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How To Use NFC On iPhone

The iPhone has been equipped with a NFC chip for some time now. All newer iPhone models since the iPhone 6 feature the Near Field Communication technology, allowing e.g. cashless and contactless payments via Apple Pay. Nevertheless, very few users know how this short-range radio standard works and how to use it. We show you what you need to know about NFC and how to use it on your iPhone.

What is NFC?

NFC is one of those terms that Apple brings up with every new iPhone. Yet, many users still have no clue what it means and how to use it. Nevertheless, the functionality can be explained quickly: NFC is a radio technology that enables data to be transmitted between devices over a short distance – a maximum of 1,6 in – and is therefore similar to the well-known Bluetooth technology.

However, with NFC, only small amounts of data written on electronic tags (so called NFC tags) that are attached to physical objects can be transferred. There are NFC tags, for example, in the form of small stickers that contain an NFC chip that can be described with various information (more on this in a moment). Since the successful exchange of data requires the immediate proximity of transmitter and receiver, NFC is particularly secure because it’s more difficult to spy out the device.

Which iPhones are NFC-enabled?

Although the first NFC-enabled smartphones were released in 2008, Apple only started to equip all newer iPhone models with an NFC module since the iPhone 6. Accordingly, the following iPhone models feature an NFC chip:

iPhone 6, iPhone 6 Plus, iPhone 6s, iPhone 6s Plus, iPhone SE, iPhone 7, iPhone 7 Plus, iPhone 8, iPhone 8 Plus, iPhone X, iPhone XS, iPhone XS Max, iPhone XR as well as the iPhone 11 and iPhone 11 Pro (Max)

How does NFC work on the iPhone?

For a long time, NFC was exclusively approved for the use of Apple’s own mobile payment service Apple Pay. In stores that support the technology, the NFC-enabled iPhone is then simply held to the EC terminal to complete the payment process. Since Apple Pay has not always been equally available in all countries, the possibilities of the function on the iPhone have so far been limited.

After Apple had opened the NFC function on the iPhone for app developers with the “Core NFC” framework, iOS 13 now allows NFC tags to be read out as well as labeled using an NFC app. Within the app, NFC tags can then be written on by the user and linked to actions. This works on all iPhones since the iPhone 7.

In combination with such an app, users are also able to scan NFC tags with their iPhone, e.g. to get further information on specific products in the supermarket or to get information on exhibits in the museum. When active, the app will display a scan sheet if there is a tag to be scanned.

On the iPhone XS (Max), the iPhone XR as well as the iPhone 11 and the iPhone 11 Pro (Max) NFC tags can be scanned without having to start the NFC reader app first. This “Background Tag Reading” (as Apple calls it) happens automatically whenever the iPhone screen is illuminated. The iPhone then keeps a constant eye out for the corresponding signals in the background. Once a tag is detected, a notification will appear on the screen prompting the user to open the item in the respective NFC reader app.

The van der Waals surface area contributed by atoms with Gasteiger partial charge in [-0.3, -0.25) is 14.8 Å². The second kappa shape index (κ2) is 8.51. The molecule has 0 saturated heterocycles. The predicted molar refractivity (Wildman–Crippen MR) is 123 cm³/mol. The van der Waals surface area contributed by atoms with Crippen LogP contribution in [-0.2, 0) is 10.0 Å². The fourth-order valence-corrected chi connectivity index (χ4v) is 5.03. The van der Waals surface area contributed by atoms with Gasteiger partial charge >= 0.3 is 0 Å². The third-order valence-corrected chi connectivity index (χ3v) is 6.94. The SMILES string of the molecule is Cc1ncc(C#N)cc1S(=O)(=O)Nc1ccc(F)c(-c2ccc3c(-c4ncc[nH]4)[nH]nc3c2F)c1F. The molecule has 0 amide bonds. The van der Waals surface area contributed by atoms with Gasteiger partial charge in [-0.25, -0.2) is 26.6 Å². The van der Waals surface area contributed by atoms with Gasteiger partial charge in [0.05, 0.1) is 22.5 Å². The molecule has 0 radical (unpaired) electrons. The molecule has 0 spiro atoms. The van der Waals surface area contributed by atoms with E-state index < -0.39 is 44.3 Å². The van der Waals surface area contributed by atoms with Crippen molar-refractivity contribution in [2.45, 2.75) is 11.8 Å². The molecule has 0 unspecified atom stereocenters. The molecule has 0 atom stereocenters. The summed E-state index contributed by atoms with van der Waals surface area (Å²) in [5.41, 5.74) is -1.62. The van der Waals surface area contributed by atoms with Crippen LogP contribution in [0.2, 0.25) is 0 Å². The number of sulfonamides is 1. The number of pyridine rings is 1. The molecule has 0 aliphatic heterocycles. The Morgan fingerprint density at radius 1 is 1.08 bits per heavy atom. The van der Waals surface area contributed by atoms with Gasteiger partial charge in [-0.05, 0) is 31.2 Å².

How to create a Shortcuts automation via NFC?

Starting with iOS 13, you can create so-called “automations” via the Shortcut app on the iPhone and trigger them through a NFC tag. So for the first time you can label and execute NFC tags with your own actions – e.g. playing a song or starting HomeKit scenes – as soon as you hold the iPhone to the tag.

The whole thing works exclusively on iPhone XS, iPhone XS Max, iPhone XR as well as iPhone 11, iPhone 11 Pro and iPhone Pro Max. Older iPhone models do not support NFC-based automation. By the way, you can buy the necessary tags in the form of adhesive stickers with an integrated NFC chip at Amazon for little money.

This sounds complicated at first, but in principle it is child’s play. Open the pre-installed Shortcuts app on your iPhone and go to the tab “Automation” at the bottom. Then tap the plus button in the upper right corner and go to “Create Personal Automation”.

Scroll down and select “NFC” as the trigger for your (not yet created) automation. Then press the “Scan” button and hold your iPhone to the NFC sticker.

After you named the NFC tag, tap on “Next” in the upper right corner. Now you can assign an action to the sticker by tapping on “Add Action”. Then select an action from the categories or suggestions to start when you hold the iPhone to the sticker. For example, you can start a call, send a message, or play a song.

Confirm your choice with a tap on “Done” in the upper right corner and you have created your first NFC-supported automation. You can now place an NFC sticker anywhere you frequently use your iPhone – such as the office, bedroom, car, or front door – and label it and perform actions by holding your iPhone near the tag.

How to use an iPhone NFC reader app?

If you don’t have an iPhone XS, XS Max, XR, 11, 11 Pro or 11 Pro Max to label and read NFC tags in the Shortcut app, you will need an NFC Reader app. For example, you can download the free NFC for iPhone app from the App Store. Starting with iOS 13, this app supports reading and labeling NFC tags on all iPhone models starting with iPhone 7. Older models – such as the iPhone 6s – don’t support reading and labeling NFC tags with the app, by the way.

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